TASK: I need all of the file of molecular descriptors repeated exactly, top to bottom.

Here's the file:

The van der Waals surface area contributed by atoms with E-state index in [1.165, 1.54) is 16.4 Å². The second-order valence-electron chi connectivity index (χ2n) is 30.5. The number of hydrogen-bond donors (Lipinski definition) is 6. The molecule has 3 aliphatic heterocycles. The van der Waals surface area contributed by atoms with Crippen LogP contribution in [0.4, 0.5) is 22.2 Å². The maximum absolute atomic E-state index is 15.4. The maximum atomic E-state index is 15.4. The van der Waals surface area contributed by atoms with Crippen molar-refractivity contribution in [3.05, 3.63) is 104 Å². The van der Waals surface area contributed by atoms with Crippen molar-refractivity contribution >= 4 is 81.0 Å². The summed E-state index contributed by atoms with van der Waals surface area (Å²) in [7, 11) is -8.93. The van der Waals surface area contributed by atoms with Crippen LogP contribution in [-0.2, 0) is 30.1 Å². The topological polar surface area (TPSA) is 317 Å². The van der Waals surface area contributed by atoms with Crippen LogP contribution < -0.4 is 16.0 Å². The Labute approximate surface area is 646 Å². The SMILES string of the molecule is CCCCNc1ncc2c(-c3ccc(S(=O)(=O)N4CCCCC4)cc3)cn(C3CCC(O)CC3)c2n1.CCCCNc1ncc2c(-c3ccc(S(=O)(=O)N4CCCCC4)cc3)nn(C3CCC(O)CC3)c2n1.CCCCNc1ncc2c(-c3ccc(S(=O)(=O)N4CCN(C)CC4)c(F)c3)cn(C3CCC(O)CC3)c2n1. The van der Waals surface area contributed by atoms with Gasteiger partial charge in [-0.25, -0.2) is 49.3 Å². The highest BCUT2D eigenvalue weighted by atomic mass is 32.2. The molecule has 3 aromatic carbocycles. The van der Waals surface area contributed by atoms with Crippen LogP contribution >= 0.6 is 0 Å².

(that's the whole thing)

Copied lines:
The van der Waals surface area contributed by atoms with E-state index in [1.165, 1.54) is 16.4 Å². The second-order valence-electron chi connectivity index (χ2n) is 30.5. The number of hydrogen-bond donors (Lipinski definition) is 6. The molecule has 3 aliphatic heterocycles. The van der Waals surface area contributed by atoms with Crippen LogP contribution in [0.4, 0.5) is 22.2 Å². The maximum absolute atomic E-state index is 15.4. The maximum atomic E-state index is 15.4. The van der Waals surface area contributed by atoms with Crippen molar-refractivity contribution in [3.05, 3.63) is 104 Å². The van der Waals surface area contributed by atoms with Crippen molar-refractivity contribution >= 4 is 81.0 Å². The summed E-state index contributed by atoms with van der Waals surface area (Å²) in [7, 11) is -8.93. The van der Waals surface area contributed by atoms with Crippen LogP contribution in [-0.2, 0) is 30.1 Å². The topological polar surface area (TPSA) is 317 Å². The van der Waals surface area contributed by atoms with Crippen LogP contribution < -0.4 is 16.0 Å². The Labute approximate surface area is 646 Å². The SMILES string of the molecule is CCCCNc1ncc2c(-c3ccc(S(=O)(=O)N4CCCCC4)cc3)cn(C3CCC(O)CC3)c2n1.CCCCNc1ncc2c(-c3ccc(S(=O)(=O)N4CCCCC4)cc3)nn(C3CCC(O)CC3)c2n1.CCCCNc1ncc2c(-c3ccc(S(=O)(=O)N4CCN(C)CC4)c(F)c3)cn(C3CCC(O)CC3)c2n1. The van der Waals surface area contributed by atoms with Gasteiger partial charge in [-0.25, -0.2) is 49.3 Å². The highest BCUT2D eigenvalue weighted by atomic mass is 32.2. The molecule has 3 aromatic carbocycles. The van der Waals surface area contributed by atoms with Crippen LogP contribution >= 0.6 is 0 Å².